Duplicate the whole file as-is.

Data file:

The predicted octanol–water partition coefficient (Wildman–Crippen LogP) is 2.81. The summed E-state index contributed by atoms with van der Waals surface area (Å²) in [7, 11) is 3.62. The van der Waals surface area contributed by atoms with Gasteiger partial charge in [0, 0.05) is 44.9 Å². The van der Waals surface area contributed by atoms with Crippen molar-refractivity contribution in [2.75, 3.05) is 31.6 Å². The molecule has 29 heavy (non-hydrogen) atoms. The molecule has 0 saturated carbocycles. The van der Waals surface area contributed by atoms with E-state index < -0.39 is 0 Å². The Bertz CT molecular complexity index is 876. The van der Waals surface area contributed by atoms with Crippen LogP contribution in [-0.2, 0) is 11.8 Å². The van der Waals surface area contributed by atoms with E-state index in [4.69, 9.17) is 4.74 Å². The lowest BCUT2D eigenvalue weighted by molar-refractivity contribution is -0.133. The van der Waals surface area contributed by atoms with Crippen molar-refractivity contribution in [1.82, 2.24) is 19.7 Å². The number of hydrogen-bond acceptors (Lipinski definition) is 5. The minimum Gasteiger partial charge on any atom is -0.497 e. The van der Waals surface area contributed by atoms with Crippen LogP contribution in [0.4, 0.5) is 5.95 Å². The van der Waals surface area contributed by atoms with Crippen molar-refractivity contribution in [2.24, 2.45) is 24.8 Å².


The predicted octanol–water partition coefficient (Wildman–Crippen LogP) is 2.81. The summed E-state index contributed by atoms with van der Waals surface area (Å²) in [7, 11) is 3.62. The van der Waals surface area contributed by atoms with Gasteiger partial charge in [0, 0.05) is 44.9 Å². The van der Waals surface area contributed by atoms with Crippen molar-refractivity contribution in [2.75, 3.05) is 31.6 Å². The molecule has 29 heavy (non-hydrogen) atoms. The molecule has 0 saturated carbocycles. The van der Waals surface area contributed by atoms with E-state index < -0.39 is 0 Å². The Bertz CT molecular complexity index is 876. The van der Waals surface area contributed by atoms with Crippen LogP contribution in [-0.2, 0) is 11.8 Å². The van der Waals surface area contributed by atoms with E-state index in [4.69, 9.17) is 4.74 Å². The lowest BCUT2D eigenvalue weighted by molar-refractivity contribution is -0.133. The van der Waals surface area contributed by atoms with Crippen molar-refractivity contribution in [1.82, 2.24) is 19.7 Å². The number of hydrogen-bond acceptors (Lipinski definition) is 5. The minimum Gasteiger partial charge on any atom is -0.497 e. The van der Waals surface area contributed by atoms with Crippen LogP contribution in [0.4, 0.5) is 5.95 Å². The van der Waals surface area contributed by atoms with Crippen molar-refractivity contribution in [2.24, 2.45) is 24.8 Å².